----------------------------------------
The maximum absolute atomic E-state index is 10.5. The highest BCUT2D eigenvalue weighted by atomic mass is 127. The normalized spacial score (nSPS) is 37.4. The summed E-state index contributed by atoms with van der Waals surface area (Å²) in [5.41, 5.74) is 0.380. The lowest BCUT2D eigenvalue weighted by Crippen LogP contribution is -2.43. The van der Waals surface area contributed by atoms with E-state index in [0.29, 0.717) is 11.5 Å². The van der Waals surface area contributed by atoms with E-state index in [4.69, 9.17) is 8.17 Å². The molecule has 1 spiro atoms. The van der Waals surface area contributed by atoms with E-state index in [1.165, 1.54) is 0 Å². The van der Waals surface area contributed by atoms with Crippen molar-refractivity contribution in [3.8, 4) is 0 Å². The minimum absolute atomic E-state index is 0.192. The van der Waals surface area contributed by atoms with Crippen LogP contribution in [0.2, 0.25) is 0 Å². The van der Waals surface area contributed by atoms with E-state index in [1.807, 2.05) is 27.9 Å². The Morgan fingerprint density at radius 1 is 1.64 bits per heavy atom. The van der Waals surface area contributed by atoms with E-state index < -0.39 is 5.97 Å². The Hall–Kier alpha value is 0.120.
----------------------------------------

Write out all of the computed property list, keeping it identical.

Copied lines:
The maximum absolute atomic E-state index is 10.5. The highest BCUT2D eigenvalue weighted by atomic mass is 127. The normalized spacial score (nSPS) is 37.4. The summed E-state index contributed by atoms with van der Waals surface area (Å²) in [5.41, 5.74) is 0.380. The lowest BCUT2D eigenvalue weighted by Crippen LogP contribution is -2.43. The van der Waals surface area contributed by atoms with E-state index in [0.29, 0.717) is 11.5 Å². The van der Waals surface area contributed by atoms with E-state index in [4.69, 9.17) is 8.17 Å². The molecule has 1 spiro atoms. The van der Waals surface area contributed by atoms with E-state index in [1.165, 1.54) is 0 Å². The van der Waals surface area contributed by atoms with Crippen molar-refractivity contribution in [3.8, 4) is 0 Å². The minimum absolute atomic E-state index is 0.192. The van der Waals surface area contributed by atoms with Crippen LogP contribution in [0.2, 0.25) is 0 Å². The van der Waals surface area contributed by atoms with E-state index in [1.807, 2.05) is 27.9 Å². The Morgan fingerprint density at radius 1 is 1.64 bits per heavy atom. The van der Waals surface area contributed by atoms with E-state index < -0.39 is 5.97 Å². The Hall–Kier alpha value is 0.120.